Fourteenth Sunday after Pentecost

The second chapter of James offers a far-reaching treatment of the life of faith.

September 6, 2009

Second Reading
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Commentary on James 2:1-10 [11-13] 14-17

The second chapter of James offers a far-reaching treatment of the life of faith.

The passage begins with a question about what faith actually is (James 2:1). In reflecting on the first chapter of James last week, we noted that the author is concerned about an understanding of faith that is too small. People may want to reduce faith to a series of statements that people profess to believe, but for James, faith is what is operative in a person’s life. People act on the basis of what they believe to be true. So if people say one thing but do something else, James would say their actual faith is the faith that underlies their actions. People must believe in something if they are to act at all. The question is whether the faith that actually shapes their lives is faith in Jesus Christ or something else.

Social class is the issue that James uses to get at this question (2:1-7). He points out the common human tendency to show deference to those who show visible signs of wealth and disdain for those who seem to be lower class. The value in the illustration is that it is such a commonplace occurrence. Attention to social class was part of the world in which the epistle of James was written. Wealth and influence typically went together, and those who had wealth expected to be welcomed and to receive certain privileges. It was widely understood that lower class people did not deserve the same respect.

Christians in North America may not think of social class as a problem, yet it is worth asking how comfortable the people in our congregations are when encountering people who visibly belong to a different social class. Networks of friendships often run along the lines created by income levels, education, and, professional status. Perhaps we do not say to a poorly dressed person, “Stand there,” or “Sit at my feet” (2:3), but we may well leave them standing by saying nothing at all.

By asking whether character really follows class lines, James does his best to mess up the unspoken assumption that the wealthy person is good and the poor person is bad. His goal is not to create a simple role reversal in which poverty automatically means virtue and wealth inevitably means vice. But he does point out how quickly assumptions break down if one asks whether faith has a place among the poor. Assumptions break down even more quickly by asking about the behavior of the rich. Are the rich ever self-serving, controlling, or obsessed with lawsuits that are designed to work the system in their favor? James assumes that the answer is “yes.”

At this point, James calls readers back to a central teaching of the faith: “Love your neighbor as yourself” (2:8). There is nothing remarkable in this. The gospels and letters of Paul lift up the centrality of this same command (Leviticus 19:18; Matthew 22:39; Mark 12:31; Romans 13:9; Galatians 5:14). What characterizes James’s use of the commandment is its practical application to ordinary life. He puts people in an uncomfortable position by pointing out that if you really believe in Jesus, you presumably believe that the commandment to love one’s neighbor is important. And if you believe that, then why would you be so solicitous toward those above you on the social scale and indifferent toward those below you?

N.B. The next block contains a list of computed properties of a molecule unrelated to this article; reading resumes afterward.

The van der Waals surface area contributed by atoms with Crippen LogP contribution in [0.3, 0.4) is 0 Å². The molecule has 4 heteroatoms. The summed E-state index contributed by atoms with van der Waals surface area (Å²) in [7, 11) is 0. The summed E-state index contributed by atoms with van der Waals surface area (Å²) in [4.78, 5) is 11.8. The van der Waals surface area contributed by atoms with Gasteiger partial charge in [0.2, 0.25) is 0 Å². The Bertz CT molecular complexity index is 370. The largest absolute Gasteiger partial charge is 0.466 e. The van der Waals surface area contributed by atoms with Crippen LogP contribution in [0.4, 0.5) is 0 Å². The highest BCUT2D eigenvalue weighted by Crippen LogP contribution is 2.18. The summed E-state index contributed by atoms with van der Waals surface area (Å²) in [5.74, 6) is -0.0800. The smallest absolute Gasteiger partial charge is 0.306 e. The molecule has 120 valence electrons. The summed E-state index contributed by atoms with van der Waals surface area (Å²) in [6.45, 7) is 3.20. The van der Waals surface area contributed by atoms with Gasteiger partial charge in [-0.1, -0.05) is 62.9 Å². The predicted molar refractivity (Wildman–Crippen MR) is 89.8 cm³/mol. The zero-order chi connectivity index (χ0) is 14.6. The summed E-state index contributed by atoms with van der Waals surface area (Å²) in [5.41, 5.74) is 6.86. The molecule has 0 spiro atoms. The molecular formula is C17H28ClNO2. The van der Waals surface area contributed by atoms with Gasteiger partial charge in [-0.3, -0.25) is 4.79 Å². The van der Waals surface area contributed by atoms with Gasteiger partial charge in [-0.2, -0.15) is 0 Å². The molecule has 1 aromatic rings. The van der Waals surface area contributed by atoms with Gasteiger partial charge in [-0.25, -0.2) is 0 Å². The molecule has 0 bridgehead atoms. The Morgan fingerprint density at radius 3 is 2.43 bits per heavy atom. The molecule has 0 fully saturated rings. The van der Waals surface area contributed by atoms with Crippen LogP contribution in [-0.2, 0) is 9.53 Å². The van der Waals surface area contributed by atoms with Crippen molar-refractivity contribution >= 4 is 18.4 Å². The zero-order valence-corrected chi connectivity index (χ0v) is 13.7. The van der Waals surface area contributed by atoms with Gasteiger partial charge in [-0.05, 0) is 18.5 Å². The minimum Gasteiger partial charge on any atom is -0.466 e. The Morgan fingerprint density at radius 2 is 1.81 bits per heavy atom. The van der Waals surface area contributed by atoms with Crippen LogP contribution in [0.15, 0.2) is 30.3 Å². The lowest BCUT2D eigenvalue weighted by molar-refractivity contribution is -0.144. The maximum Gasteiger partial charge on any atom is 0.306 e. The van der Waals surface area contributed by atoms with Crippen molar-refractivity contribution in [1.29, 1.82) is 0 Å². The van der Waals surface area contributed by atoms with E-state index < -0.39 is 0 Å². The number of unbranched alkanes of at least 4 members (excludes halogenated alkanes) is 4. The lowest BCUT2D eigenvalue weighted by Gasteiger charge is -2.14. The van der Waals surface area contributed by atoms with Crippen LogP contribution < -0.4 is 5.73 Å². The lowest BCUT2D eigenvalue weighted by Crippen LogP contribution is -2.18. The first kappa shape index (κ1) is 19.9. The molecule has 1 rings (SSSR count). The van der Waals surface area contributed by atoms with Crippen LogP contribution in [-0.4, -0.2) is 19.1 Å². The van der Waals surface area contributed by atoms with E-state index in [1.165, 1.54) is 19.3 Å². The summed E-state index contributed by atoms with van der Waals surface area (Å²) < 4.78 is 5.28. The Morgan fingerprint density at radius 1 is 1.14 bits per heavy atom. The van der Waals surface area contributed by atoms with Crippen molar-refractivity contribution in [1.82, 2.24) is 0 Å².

James has a disconcerting way of pressing the question. He assumes that people can rationalize remaining comfortably within the confines of their social class. He assumes that people might think, “Well, ok, I see your point. But I do pretty well on the whole, so don’t bother me with this. I’ll try to keep most of the Ten Commandments and let the rest go.” James wonders, “So which commandments don’t count? Adultery is ok if you don’t commit murder?”

This brings him to the heart of the matter, which is a notion of faith that is too small (James 2:14-17). If faith is reduced to saying a few words like “I believe,” then the expression of faith can be reduced to a few words like telling a homeless person, “Have a nice day.” For James, faith begins with a word–the Word of God that gives us new life, as he said earlier (1:18). And if that Word from God gives people life, then those who live out that Word extend life to others. Faith is what is active in a person’s life, actively giving life to you and to those around you. If it is not active, it is not faith.

One might wonder, “Where is the good news in a passage like this one?” The passage is unrelenting in the way it goes after the question of what it means to live as a person of God, and it does not let people off the hook. One response is that James clearly spoke the good news in the previous chapter, where he spoke about the generous gifts of God (1:17-18). But another response is that James reframes the question. He wonders, “Where is the good news for your neighbor?” James wants the good news to be experienced–by each believer and through each believer to the many others who need a tangible expression of grace.